[00:20:30] Marianna: Her class was composed of 10 men and 10 women. This was the first time women were allowed to attend. Nada says it's like women hadn't been seen up until that moment. As she studied, she saw how technical knowledge could enhance the Indigenous fight. Her class studied subjects like inspection and protection of Indigenous lands, geographic informational systems, environmental and Indigenous legislation, and others. These were treasures the students would each bring back to their home base community, eventually. It was a fruitful moment for Nara. But just as COIAB was starting to open its doors to all genders, it was facing the disastrous effects of long standing administrative problems. 

 [00:21:11] Nara: [Speaks in Portuguese]

 [00:21:16] Marianna: These problems happened not only at COIAB, but many other Brazilian Indigenous institutions. These issues added up. And when women wanted to help, they still weren't taken seriously. Women were seen as mere secretaries within the organization. They couldn't help in the capacity that they knew they were able to. Stakes were high. The biggest Indigenous institution could close its doors for good. 

Nara was finishing her studies when these problems emerged. With all the knowledge she obtained during these years, she knew she could help see COIAB out of the problem. So the women of COIAB got ahead and made a calling for people to step up and help out. An open call took place in 2013 recruiting young people to show up and be part of the change. 

[00:22:03] Nara: [Speaks in Portuguese]

 [00:22:19] Marianna: The education of Nara and her peers was not only political, but technical. She had natural resource management techniques now. And this type of knowledge might be just what they needed to rise again. It was during this time, in 2013, that fellow women workers at COIAB encouraged Nara to run in the election for Coordinator Treasurer. Because of her administrative and financial background, the women felt she was the perfect person for the job. They begged her to try.

 [00:22:48] Nara: [Speaks in Portuguese]

[00:23:01] Marianna: This was a crossroads for Nara. She now had a baby, and was about to go into her last year of university. She had a decision to make: to either run for a leadership role at COIAB and try to rebuild the institution, or focus on her own life and career.

 [00:23:18] Nara: [Speaks in Portuguese]

 [00:23:29] Marianna: She says the women cried and hugged her, claiming she was their only hope, and that she was the one that could prove all the men wrong. So she ran for the post of Coordinator Treasurer, and was elected. But it was a weird time to get excited. Just when she got in, it might be time for everybody to get out. But Nara says that she had faith that a female perspective could get COIAB to open its doors again.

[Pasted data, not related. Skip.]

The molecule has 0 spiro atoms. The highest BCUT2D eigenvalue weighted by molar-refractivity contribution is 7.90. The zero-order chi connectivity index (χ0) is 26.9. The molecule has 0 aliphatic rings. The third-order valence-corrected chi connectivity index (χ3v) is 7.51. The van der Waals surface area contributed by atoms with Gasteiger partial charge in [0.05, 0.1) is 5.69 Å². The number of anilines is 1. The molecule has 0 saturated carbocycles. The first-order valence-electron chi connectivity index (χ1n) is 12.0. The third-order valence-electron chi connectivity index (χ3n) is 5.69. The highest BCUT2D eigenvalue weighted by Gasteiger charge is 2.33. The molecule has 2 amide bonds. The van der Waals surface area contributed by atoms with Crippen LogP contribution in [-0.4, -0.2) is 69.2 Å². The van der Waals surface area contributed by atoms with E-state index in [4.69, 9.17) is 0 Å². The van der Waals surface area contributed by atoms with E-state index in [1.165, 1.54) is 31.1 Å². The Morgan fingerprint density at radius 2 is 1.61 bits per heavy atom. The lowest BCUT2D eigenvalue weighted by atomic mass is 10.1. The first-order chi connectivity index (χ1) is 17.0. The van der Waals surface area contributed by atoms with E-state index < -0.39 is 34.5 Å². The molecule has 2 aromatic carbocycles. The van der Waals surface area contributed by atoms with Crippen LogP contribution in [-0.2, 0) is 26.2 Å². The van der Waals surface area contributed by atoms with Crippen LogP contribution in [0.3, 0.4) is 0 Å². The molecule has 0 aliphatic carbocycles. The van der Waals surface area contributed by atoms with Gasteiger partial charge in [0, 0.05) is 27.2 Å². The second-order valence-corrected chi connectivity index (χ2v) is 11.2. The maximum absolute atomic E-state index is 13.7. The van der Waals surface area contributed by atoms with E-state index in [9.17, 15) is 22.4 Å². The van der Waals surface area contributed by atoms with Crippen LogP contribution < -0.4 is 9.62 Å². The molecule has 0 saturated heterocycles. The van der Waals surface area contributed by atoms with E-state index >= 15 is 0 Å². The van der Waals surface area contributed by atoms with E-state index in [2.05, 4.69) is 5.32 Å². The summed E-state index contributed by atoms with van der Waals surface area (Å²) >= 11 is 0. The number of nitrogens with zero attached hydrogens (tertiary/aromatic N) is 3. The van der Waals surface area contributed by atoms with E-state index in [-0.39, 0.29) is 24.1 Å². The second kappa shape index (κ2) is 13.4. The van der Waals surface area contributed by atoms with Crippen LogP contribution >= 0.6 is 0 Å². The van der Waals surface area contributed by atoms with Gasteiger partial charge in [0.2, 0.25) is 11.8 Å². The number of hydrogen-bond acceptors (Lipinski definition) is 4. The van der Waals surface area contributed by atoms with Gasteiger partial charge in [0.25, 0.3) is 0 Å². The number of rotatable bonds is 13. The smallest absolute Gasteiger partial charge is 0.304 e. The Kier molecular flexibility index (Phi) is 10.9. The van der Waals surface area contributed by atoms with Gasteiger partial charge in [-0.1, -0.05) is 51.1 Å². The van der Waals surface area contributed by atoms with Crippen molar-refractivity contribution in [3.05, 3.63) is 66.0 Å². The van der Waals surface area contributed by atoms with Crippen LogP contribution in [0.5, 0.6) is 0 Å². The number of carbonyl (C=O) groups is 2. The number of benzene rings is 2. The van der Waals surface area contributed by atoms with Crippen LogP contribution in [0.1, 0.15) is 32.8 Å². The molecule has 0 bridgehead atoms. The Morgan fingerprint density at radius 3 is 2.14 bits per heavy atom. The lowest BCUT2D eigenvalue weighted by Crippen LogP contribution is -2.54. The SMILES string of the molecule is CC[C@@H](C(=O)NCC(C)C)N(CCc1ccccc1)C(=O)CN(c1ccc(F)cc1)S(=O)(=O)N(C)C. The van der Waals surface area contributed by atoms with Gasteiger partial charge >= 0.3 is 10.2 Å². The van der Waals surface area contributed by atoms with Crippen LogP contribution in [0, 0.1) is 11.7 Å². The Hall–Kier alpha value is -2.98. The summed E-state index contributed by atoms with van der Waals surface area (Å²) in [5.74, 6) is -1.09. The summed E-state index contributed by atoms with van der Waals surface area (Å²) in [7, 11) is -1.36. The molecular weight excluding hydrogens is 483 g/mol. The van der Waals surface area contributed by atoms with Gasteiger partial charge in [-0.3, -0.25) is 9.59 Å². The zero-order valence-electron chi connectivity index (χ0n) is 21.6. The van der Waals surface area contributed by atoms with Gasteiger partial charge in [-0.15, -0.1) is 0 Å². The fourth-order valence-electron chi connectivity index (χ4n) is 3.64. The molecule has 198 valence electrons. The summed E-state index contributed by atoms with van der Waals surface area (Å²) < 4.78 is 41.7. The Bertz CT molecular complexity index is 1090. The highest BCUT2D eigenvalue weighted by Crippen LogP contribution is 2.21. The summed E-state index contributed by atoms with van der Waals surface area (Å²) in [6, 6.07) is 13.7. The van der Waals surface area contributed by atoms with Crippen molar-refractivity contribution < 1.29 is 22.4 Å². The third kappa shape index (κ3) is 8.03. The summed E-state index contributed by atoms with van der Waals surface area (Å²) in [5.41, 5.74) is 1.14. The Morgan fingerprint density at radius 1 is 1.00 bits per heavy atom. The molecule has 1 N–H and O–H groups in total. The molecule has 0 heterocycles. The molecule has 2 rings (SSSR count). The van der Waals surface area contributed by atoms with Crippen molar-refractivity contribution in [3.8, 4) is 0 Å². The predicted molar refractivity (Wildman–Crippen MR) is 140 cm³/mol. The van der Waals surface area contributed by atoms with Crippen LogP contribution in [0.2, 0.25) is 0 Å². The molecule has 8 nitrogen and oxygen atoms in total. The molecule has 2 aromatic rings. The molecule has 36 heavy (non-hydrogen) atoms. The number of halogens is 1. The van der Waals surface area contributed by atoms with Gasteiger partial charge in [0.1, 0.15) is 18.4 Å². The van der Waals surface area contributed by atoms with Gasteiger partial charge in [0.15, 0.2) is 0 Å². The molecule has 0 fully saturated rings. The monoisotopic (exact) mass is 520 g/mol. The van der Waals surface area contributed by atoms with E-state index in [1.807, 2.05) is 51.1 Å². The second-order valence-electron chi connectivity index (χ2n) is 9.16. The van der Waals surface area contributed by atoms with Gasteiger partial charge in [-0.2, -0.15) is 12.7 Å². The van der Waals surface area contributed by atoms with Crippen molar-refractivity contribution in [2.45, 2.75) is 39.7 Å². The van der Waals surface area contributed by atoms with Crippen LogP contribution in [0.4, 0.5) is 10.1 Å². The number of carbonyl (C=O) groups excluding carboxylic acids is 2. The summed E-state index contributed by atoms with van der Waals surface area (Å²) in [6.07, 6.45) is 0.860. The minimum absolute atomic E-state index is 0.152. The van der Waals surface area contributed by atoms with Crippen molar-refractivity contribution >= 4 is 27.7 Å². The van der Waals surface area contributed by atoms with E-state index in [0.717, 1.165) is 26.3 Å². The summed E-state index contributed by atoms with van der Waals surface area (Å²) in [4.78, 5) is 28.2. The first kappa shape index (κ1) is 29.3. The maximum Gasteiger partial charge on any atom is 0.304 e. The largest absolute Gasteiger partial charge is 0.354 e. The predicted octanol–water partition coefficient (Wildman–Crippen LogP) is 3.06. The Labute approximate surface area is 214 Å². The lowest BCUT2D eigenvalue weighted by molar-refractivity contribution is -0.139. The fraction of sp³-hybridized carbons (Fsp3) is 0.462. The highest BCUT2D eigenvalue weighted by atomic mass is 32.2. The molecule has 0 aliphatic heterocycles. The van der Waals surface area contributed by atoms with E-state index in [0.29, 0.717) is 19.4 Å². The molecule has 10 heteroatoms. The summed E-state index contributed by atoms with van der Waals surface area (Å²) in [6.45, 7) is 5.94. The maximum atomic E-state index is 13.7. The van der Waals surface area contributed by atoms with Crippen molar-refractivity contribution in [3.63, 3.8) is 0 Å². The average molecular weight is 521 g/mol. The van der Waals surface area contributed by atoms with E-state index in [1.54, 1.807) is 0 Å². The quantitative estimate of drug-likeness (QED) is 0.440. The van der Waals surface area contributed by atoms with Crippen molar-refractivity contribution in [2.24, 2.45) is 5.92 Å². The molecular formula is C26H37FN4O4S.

[00:23:54] Nara: [Speaks in Portuguese]

[00:24:06] Marianna: Nada says that the first three years of her in the office were really difficult. COIAB was closed for most of that time. Meanwhile, Nara was figuring out a game plan to have COIAB thrive again. And the plan was to turn to the communities and work closely with them. Base work. 

[music plays]

This was the arduous work ahead of Nara and the whole team at COIAB, but many in the communities didn't take her seriously at first.

[00:24:37] Nara: [Speaks in Portuguese]

[00:24:47] Marianna: She says it wasn't easy; first and foremost, because she's a woman. People saw Nara as an inexperienced young female, who didn't come from a leadership lineage, not the daughter of a cacique, not with a background in executive posts anywhere. During a live stream with over a thousand people, Nara was asked, “Who is Nara Baré?” to which she replied, “I am like you. Just a normal person.” 

[00:25:14] Nara: [Speaks in Portuguese]

 [00:25:21] Marianna: A normal person who felt the responsibility in her heart, she says; that her efforts weren't just about her, or her kid, or even her tribe. But to honor the history of COIAB, the people who faced the cold, the hunger, and got to Manaus with nothing and were taken in by the women from Rio Negro. So Nara began touring communities, presenting political plans to protect the Amazon.

[music plays]

[00:25:52] Marianna: Plans that came from years of preparation in technical studies. Through displaying competence in these plans, she finally got heard.

[music plays]

 [00:26:04] Nara: [Speaks in Portuguese]

[00:26:15] Marianna: Você precisa continuar." You need to continue. She started hearing this from the caciques, the head of the tribes. You need to continue. And so she did. After years of enduring the fight, she rose to the post of general coordinator in 2017. The top role in COIAB, representing those 160 tribes.  

[music plays in the background]

She's the first Indigenous woman to have the job. And she was elected by an assembly composed mostly of men.

[music plays]

[00:26:51] Nara: [Speaks in Portuguese]

[00:27:02] Marianna: It took 30 years for the organization to have a woman in the leadership position. She scoffs at the idea that this is about maturity of the organization. To her, it is about respect. There isn't a battle of the sexes. Everybody must work together to achieve results. When she entered the office, it was not only more diverse in gender, but also younger, generally. 

[00:27:27] Nara: [Speaks in Portuguese] 

[00:27:29] Marianna: Nara says this was the management shock COIAB needed to revitalize. So the vision now is working on relationships within COIAB, and also outside, like at COP26 International Climate Change Talks, where we spoke to her and recorded the audio we heard in this episode. Nara’s perception is that she needs to develop projects alongside her people.

[00:27:53] Nara: [Speaks in Portuguese]

[00:27:56] Marianna: Nothing for us, without us. She wants people to take firm steps towards the future. She says those who run get tired. Those who walk get there. She wants the territories to be protected and healthy, so her grandchildren can also get to eat the lowland paca, a wild animal that Nara loves so much.